Review: ESP

ESP 1.0
ESP Software LLC
Pullman, Washington

ESP is a helpful shareware tool with a simple concept that makes you wonder "why didn't Microsoft think of that?" When you load up ESP, it scans through all the folders you tell it to, and builds its own index of documents. Then, when you start typing in an input text box, it finds matching documents.

For example, I've got rather over 100,000 files stored on my networked documents drive. ESP didn't complain about the load, and was ready to go in under a minute (actually, it was ready to go almost instantly; it lets you search even before it's finished indexing). Now suppose I want to look at the source code for HtmlTransformer.cs, which I know is buried many layers deep in the complex folder structure on that drive. Instead of opening Explorer and starting to drill in, I call up ESP from the taskbar and start to type "htmlt" - Oh, look there it is.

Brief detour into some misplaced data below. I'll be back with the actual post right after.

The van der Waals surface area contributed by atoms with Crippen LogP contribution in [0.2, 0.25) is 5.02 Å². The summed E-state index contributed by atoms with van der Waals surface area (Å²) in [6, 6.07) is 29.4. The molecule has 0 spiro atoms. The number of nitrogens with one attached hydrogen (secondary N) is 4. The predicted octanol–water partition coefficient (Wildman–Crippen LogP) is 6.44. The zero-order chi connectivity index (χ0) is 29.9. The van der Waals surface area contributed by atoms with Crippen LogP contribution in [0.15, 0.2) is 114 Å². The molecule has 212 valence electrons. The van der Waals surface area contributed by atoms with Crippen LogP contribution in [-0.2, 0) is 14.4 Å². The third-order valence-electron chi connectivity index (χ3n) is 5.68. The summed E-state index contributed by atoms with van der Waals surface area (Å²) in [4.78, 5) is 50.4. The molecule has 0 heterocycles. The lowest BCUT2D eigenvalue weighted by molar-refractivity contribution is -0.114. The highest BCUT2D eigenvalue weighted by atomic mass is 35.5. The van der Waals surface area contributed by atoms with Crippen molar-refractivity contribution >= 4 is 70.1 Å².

ESP presents three panes. The center pane shows the matching files. This is essentially an Explorer window, so right-clicking to get the context menu or double-clicking to open the file works just as you'd expect. The right pane shows files that you've accessed recently (though the contents of this pane don't persist between runs of the program, which would make it more useful). The left pane tracks, on an extension-by-extension basis, which actions you have performed on files. A nice touch to this "associations" pane is that you can assign shortcut keys to the actions you've taken. So, having once looked at the properties of a JPG file, for example, you can set F1 to always work as a properties key for JPG files. You can also build your own custom file associations.

Overall, the result is a surprisingly useful tool, especially if you have a lot of files and use a deep hierarchical structure to arrange them. As long as you can remember part of the filename, you're there. You can download a trial version from the ESP Web site, and register it for $10 if you like it.

About the Author

Mike Gunderloy has been developing software for a quarter-century now, and writing about it for nearly as long. He walked away from a .NET development career in 2006 and has been a happy Rails user ever since. Mike blogs at A Fresh Cup.


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